But. Here's two other things I know about Wisconsin/Northwestern:

Wisconsin is insanely difficult to beat at home. In the last five seasons (including 2013), Wisconsin has lost just 3 times at home. Two of those losses came in overtime last season against MSU and OSU. And, at least as far back as 2002, Northwestern hasn't beaten Wisconsin at home. Granted, they've only played against each other at Camp Randall three times over these past eleven years. But, still.

I also know that Northwestern has a pernicious habit of playing to the level of the team they are facing. So, that great performance that we saw out of the Wildcats against OSU? There's nothing about Northwestern's play this season or the last few that convinces me that they will play that well against the Badgers.

Finally, it's true that Carlos Hyde is a good running back. But, any honest person will tell you that Melvin Gordon is better. Yes, the Badgers run game does tend to involve a lot of jet sweeps and runs to the outside in addition to runs up the middle. Yes, the lesser quality of the Badgers passing game probably lets Northwestern stack the box a bit more. But, Melvin Gordon has acceleration that Hyde simply does not have. He also has the ability to break tackles or simply make guys miss. If Northwestern doesn't consistently bring him down at first contact he will burn them for huge yardage, and possibly touchdowns.

Maybe Northwestern doesn't suffer a let down going up to Madison. But I wouldn't bet on them coming out of Madison with a W.


I, too, went to the OSU-Northwestern game. I may have, um, written something about it. I'm not sure.

I don't like playing Wisconsin anywhere, be it at Camp Randall or in your home stadium. Maybe it's something about watching the 2005 blocked punt with my Gophers fan dad. Maybe it's going to Safetyfest '08 with him at Camp Randall. Maybe it's 70-23. If that team gets rolling, seemingly no matter what the year, they're pretty tough to stop. I had the good fortune to witness the 'Cats upset of the Badgers in '09, which propelled them to the Outback Bowl. That, though, is an aberration in my memory of 23 years.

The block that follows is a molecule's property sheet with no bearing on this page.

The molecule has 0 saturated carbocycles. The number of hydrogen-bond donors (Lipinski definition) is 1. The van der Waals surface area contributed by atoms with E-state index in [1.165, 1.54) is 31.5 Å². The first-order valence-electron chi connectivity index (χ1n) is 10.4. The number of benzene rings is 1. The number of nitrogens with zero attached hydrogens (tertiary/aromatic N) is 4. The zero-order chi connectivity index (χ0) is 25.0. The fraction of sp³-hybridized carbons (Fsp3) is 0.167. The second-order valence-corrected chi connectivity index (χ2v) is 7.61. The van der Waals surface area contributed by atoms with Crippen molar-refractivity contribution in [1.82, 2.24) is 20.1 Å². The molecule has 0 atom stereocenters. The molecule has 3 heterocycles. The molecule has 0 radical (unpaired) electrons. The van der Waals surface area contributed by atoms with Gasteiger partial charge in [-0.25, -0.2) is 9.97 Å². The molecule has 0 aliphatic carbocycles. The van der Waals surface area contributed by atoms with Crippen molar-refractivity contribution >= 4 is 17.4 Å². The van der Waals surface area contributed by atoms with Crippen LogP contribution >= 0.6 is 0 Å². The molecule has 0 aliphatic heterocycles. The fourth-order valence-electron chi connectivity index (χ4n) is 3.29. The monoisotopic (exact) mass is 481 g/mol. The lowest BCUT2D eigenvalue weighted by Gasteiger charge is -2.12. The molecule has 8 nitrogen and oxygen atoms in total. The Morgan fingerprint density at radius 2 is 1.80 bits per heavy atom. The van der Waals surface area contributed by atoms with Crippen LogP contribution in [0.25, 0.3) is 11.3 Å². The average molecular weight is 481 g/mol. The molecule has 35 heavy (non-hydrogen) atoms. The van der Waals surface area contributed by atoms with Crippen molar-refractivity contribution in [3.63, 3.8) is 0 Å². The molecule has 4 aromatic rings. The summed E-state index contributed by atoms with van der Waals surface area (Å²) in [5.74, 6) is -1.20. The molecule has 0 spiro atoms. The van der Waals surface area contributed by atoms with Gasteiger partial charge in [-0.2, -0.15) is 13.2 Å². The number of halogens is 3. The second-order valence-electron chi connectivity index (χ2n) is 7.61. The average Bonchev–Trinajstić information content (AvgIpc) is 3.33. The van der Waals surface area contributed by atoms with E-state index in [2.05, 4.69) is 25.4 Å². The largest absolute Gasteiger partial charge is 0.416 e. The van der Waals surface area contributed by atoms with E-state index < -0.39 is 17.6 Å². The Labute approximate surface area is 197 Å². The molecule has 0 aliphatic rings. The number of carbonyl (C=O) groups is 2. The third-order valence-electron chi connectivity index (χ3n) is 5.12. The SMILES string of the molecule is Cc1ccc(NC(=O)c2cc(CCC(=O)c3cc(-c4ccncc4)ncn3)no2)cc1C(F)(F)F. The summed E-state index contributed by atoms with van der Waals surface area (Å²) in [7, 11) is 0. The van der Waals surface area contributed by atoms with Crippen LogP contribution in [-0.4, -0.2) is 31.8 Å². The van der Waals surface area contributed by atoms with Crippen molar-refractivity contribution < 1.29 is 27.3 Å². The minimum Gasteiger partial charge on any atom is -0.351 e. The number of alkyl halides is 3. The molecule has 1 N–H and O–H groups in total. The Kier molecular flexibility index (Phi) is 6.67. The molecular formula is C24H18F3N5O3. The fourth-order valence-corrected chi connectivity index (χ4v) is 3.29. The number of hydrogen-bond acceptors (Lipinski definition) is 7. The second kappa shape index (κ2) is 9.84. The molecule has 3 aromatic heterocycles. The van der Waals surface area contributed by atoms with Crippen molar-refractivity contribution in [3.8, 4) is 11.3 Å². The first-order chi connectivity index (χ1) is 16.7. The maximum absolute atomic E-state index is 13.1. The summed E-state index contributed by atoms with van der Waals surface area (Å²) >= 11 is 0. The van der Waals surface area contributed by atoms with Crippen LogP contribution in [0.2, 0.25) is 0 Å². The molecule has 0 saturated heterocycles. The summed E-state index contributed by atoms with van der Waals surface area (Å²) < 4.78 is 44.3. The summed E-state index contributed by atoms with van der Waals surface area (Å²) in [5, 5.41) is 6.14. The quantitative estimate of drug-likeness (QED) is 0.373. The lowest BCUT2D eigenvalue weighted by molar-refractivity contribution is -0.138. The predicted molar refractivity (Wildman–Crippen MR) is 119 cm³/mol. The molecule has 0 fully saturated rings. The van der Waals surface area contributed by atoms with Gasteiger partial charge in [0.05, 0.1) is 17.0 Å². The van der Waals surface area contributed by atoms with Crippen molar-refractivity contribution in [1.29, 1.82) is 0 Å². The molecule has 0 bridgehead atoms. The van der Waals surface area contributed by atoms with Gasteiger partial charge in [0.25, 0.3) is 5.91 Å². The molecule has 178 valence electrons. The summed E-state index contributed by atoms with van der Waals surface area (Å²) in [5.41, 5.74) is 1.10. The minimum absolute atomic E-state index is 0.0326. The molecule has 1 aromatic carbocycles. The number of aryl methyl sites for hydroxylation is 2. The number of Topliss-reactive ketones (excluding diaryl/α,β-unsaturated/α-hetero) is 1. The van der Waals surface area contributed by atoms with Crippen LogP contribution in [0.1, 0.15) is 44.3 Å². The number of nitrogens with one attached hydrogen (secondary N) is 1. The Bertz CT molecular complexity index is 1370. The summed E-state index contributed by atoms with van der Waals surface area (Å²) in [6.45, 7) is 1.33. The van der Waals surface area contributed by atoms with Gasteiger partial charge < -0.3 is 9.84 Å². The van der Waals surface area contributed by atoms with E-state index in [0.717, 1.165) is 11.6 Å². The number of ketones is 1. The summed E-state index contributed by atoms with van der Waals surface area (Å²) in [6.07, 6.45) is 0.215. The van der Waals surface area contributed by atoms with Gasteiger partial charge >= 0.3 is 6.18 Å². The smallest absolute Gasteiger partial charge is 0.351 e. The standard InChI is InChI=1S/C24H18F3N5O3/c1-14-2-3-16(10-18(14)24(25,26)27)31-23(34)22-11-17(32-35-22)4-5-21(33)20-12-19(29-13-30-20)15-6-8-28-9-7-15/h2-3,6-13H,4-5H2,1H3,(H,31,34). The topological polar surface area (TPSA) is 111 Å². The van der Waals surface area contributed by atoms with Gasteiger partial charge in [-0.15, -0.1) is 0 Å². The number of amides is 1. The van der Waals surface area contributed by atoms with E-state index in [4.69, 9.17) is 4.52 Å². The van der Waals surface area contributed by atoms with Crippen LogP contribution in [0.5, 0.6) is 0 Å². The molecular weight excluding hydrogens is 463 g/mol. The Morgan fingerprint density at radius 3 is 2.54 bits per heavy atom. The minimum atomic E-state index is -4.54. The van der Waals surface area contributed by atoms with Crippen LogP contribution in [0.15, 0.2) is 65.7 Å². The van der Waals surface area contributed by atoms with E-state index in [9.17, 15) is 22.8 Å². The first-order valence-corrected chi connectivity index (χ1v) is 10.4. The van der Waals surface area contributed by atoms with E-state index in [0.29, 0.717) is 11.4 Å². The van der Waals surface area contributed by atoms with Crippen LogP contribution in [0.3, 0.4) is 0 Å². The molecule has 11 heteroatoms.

Northwestern's habit of "playing to their opponent" doesn't suit them poorly against Wisconsin, on the road, though. This is going to be an amped-up Badgers squad trying to avoid (1) an 0-2 conference start, and (2) a .500 record for the first time since 2008. I don't think it's going to be tough for Northwestern to find a good team to play "up" to. Matchups, however, are a different thing.

Wisconsin has made its living, for as long as I've been alive, on running the Ron Daynes and Montee Balls and Melvin Gordons of the world, straight up the gut, right down your throat until it's 70-23 and you're crying at a bar while your three Badger friends from high school are making fun of you and DON'T YOU KNOW IT'S THANKSGIVING, YOU JERKS. Where was I?

Oh yes, Wisconsin. I've seen Scott Tolzien and Brooks Bollinger and God only knows what other nameless, faceless quarterbacks hide behind that hulking offensive line and make their living finally throwing their first pass at the end of the first quarter, by which the opposing defense is so run-committed that they can't help but give up long play-action looks. Joel Stave is not Brooks Bollinger. He's not even Scott Tolzien. Northwestern, while not handling the run well, handled Braxton Miller shockingly decently on Saturday. I think they can handle Stave again, with lots of 7-man boxes, LBs reading and covering the TEs, and pressing Abbrederis on the CBs' part with a safety over that top. That, at least, is how I want to handle them. I think Wisconsin has just that one weapon less than Ohio State which makes gives Northwestern a better chance on defense.